As the industry shifts towards a model of more privacy-conscious advertising, driven by changes from the tech giants and from national regulators, attention has turned to first-party data.
First-party data, unlike third-party data, is gained through a direct relationship with the customer. Thus, the customer knows exactly who has their data, and can directly consent to its use.
But we’ve also seen another term coming to the fore – zero-party data – a form of data which theoretically comes from an even more direct relationship with the consumer. But there’s still an element of confusion around what exactly separates zero-party from first-party data.
Zero-party data, like first-party data, is provided through a direct relationship between the consumer who the data belongs to, and the company which wants to use it.
One commonly cited trait of zero-party data is that it’s freely and willingly given by the consumer. Survey data, for example, where a consumer chooses to give a brand information about their specific preferences, is often seen as a form of zero-party data.
But this distinction of “freely given” isn’t really clear. Is data given when logging on to an online store, such as name and email address – usually seen as first-party data – not freely given?
The second trait of zero-party data clarifies the difference. With zero-party data, the consumer must remain in full control of the data set, able to modify and delete it at any time and choose which brands can access it.
The Technical Detail
Since zero-party data comes in many different forms, there is no one standardised way of collecting or using it. But the stringent privacy controls attached to it has to be handled differently from first-party data.
In a sense, user control should be unique to zero-party. The EU’s General Data Protection Regulation (GDPR) introduced new protections to personal data, allowing users stronger rights to access, transfer, and delete their own data.
But despite this, first-party data still remains in the hands of the businesses that collect it. Users can’t easily and simply view and change these datasets at will – and the business which collects the data ultimately decides how it is used.
So zero-party data has to be collected through a dedicated user interface which the consumer interacts with and controls. Through this interface, they decide which data to contribute, and how and where it can be used. Companies wanting to use this data for advertising purposes would have to access it through this interface.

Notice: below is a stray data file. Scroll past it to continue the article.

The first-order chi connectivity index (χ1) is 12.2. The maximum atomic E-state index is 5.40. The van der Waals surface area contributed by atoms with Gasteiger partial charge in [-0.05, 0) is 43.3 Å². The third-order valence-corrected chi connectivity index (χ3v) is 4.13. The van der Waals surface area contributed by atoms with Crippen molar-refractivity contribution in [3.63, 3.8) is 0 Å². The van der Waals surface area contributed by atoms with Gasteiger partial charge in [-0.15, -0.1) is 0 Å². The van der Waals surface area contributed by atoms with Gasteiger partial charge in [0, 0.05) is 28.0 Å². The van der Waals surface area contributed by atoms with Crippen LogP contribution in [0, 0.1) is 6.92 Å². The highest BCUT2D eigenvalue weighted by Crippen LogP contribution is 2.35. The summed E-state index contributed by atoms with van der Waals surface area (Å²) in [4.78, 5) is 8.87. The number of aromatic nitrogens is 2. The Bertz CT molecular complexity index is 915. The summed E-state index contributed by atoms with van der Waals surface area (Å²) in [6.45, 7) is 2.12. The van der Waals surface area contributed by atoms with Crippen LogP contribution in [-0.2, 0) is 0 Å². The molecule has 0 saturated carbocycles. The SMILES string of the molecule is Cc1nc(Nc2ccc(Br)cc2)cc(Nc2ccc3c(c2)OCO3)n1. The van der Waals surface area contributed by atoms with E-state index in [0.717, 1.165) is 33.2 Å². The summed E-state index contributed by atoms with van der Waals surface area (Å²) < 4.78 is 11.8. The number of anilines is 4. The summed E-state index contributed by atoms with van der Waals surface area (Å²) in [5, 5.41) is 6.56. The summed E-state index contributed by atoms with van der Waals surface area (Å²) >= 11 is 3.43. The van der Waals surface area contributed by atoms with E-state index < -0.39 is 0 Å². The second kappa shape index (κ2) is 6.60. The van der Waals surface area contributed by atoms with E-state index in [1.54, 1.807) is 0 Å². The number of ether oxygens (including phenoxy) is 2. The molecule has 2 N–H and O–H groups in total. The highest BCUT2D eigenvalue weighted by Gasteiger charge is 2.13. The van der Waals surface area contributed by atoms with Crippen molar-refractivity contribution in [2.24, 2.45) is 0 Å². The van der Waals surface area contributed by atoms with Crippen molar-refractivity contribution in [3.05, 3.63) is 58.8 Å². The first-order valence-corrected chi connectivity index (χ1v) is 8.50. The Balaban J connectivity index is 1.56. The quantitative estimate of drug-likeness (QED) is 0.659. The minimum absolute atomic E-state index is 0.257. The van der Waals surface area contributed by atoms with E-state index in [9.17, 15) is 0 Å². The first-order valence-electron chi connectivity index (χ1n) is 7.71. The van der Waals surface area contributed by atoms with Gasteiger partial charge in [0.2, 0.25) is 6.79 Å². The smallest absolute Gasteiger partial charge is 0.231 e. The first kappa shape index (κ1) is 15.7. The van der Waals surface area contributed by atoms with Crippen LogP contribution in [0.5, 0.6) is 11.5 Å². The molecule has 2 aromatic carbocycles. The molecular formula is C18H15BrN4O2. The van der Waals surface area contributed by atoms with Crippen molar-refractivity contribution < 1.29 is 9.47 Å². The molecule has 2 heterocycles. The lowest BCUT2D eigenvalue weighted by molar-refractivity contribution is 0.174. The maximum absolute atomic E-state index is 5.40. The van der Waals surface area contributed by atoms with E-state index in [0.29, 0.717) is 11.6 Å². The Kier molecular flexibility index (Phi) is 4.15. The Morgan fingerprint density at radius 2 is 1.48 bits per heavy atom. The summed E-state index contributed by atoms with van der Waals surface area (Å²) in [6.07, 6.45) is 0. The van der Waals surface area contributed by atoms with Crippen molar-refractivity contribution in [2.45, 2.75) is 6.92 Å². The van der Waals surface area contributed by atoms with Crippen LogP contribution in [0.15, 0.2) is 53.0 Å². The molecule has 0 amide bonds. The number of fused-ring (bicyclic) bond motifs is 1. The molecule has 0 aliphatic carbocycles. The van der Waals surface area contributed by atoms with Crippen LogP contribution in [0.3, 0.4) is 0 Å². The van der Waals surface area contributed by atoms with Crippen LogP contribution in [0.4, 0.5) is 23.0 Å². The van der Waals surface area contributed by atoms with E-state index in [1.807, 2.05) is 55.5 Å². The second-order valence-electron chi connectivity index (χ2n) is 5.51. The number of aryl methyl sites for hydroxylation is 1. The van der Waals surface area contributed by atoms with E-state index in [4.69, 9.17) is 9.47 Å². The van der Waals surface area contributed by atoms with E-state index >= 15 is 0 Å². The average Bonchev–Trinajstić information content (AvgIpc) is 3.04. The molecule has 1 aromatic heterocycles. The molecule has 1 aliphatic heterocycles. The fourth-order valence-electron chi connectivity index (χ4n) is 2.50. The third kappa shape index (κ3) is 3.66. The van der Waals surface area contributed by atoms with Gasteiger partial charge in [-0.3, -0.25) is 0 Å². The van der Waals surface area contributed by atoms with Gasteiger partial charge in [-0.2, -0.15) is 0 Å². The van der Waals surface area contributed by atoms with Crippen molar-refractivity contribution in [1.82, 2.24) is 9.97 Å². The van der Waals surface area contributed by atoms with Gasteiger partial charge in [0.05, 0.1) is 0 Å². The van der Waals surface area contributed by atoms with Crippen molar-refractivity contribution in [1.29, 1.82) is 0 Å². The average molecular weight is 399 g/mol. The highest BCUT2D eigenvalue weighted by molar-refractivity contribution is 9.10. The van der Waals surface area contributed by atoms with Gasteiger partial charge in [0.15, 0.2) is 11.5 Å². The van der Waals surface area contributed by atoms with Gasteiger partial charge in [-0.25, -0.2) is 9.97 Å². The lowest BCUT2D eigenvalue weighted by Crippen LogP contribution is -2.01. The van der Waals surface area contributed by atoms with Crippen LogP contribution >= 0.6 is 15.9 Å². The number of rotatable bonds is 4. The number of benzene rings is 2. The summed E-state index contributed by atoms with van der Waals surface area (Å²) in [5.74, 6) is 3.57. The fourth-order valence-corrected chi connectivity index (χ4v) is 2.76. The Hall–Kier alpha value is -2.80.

We’ve seen some examples of how this sort of product might work, though none have really gone mainstream yet. Faktor, a consent-management platform bought by LiveRamp a few years back, was one interesting example. The idea behind Faktor was to let users upload whatever level of data they were comfortable with, and then give access to different amounts of data to different websites, in exchange for content.
Or Brave Browser’s model, where users receive cryptocurrency payments in return for giving advertisers access to their data, is another model of how zero-party data collection could work.
The Pros and Cons
One of the obvious benefits of zero-party data is that it largely steers clear of privacy concerns. So long as users control their data, and freely choose to contribute it, companies using that data for advertising shouldn’t have to worry about privacy violations. The obvious flip side of this is that the data which advertisers use might be more limited and changeable, since consumers can block access at any time.
And with Apple’s latest privacy moves potentially cutting off access to some first-party data sources, zero-party data is likely to become more important. For example Apple will soon let users shield their email addresses whenever they’re asked to provide them online. If first-party data dries up, zero-party data will become even more valuable.
Another theoretical benefit is that zero-party data can give more accurate and granular insights into consumers. Self-reported demographic information is likely to be more accurate than data inferred by tracking users’ web activity. And voluntary surveys can give much deeper insights into consumers’ interests and preferences.
But a major issue seems to be convincing users to engage with zero-party data platforms. While theoretically they can create a more clear and equitable value exchange online, existing zero-party data interfaces haven’t really gained traction. Using a zero-party data platform is time consuming, and consumers don’t necessarily want to spend lots of time micromanaging which elements of their personal data can be accessed by which companies.
Incentivising use of zero-party data platforms, while not incentivising bad actors (for example, by encouraging users to quickly, and perhaps inaccurately, fill in surveys) is a difficult balancing act.